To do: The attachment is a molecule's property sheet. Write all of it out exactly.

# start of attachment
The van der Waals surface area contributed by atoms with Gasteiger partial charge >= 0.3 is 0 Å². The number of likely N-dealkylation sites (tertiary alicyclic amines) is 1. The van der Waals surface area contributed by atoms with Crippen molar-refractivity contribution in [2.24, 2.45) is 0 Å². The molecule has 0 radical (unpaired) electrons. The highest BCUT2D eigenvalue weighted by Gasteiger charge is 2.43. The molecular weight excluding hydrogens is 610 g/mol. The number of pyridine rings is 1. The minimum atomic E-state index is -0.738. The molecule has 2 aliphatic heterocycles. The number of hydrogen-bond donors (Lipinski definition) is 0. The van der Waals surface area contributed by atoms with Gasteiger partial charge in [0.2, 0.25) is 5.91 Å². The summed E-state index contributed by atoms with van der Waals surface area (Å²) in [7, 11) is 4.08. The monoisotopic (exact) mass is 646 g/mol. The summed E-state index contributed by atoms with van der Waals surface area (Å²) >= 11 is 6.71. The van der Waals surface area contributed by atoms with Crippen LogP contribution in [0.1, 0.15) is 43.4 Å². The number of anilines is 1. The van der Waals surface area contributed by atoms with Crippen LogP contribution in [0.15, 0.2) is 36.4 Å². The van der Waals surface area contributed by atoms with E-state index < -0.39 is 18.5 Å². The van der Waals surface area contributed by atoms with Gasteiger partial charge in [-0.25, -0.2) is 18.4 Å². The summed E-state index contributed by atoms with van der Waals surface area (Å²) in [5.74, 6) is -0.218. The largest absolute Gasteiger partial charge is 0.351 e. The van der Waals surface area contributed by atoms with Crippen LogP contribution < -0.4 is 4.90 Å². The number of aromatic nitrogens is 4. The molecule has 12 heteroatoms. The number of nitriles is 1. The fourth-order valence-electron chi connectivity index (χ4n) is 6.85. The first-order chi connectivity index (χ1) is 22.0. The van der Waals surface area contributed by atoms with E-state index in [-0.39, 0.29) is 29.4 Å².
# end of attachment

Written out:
The van der Waals surface area contributed by atoms with Gasteiger partial charge >= 0.3 is 0 Å². The number of likely N-dealkylation sites (tertiary alicyclic amines) is 1. The van der Waals surface area contributed by atoms with Crippen molar-refractivity contribution in [2.24, 2.45) is 0 Å². The molecule has 0 radical (unpaired) electrons. The highest BCUT2D eigenvalue weighted by Gasteiger charge is 2.43. The molecular weight excluding hydrogens is 610 g/mol. The number of pyridine rings is 1. The minimum atomic E-state index is -0.738. The molecule has 2 aliphatic heterocycles. The number of hydrogen-bond donors (Lipinski definition) is 0. The van der Waals surface area contributed by atoms with Gasteiger partial charge in [0.2, 0.25) is 5.91 Å². The summed E-state index contributed by atoms with van der Waals surface area (Å²) in [7, 11) is 4.08. The monoisotopic (exact) mass is 646 g/mol. The summed E-state index contributed by atoms with van der Waals surface area (Å²) >= 11 is 6.71. The van der Waals surface area contributed by atoms with Crippen LogP contribution in [0.1, 0.15) is 43.4 Å². The number of anilines is 1. The van der Waals surface area contributed by atoms with Crippen LogP contribution in [0.15, 0.2) is 36.4 Å². The van der Waals surface area contributed by atoms with E-state index < -0.39 is 18.5 Å². The van der Waals surface area contributed by atoms with Gasteiger partial charge in [-0.25, -0.2) is 18.4 Å². The summed E-state index contributed by atoms with van der Waals surface area (Å²) in [5.74, 6) is -0.218. The largest absolute Gasteiger partial charge is 0.351 e. The van der Waals surface area contributed by atoms with Crippen LogP contribution < -0.4 is 4.90 Å². The number of aromatic nitrogens is 4. The molecule has 12 heteroatoms. The number of nitriles is 1. The fourth-order valence-electron chi connectivity index (χ4n) is 6.85. The first-order chi connectivity index (χ1) is 22.0. The van der Waals surface area contributed by atoms with E-state index in [-0.39, 0.29) is 29.4 Å².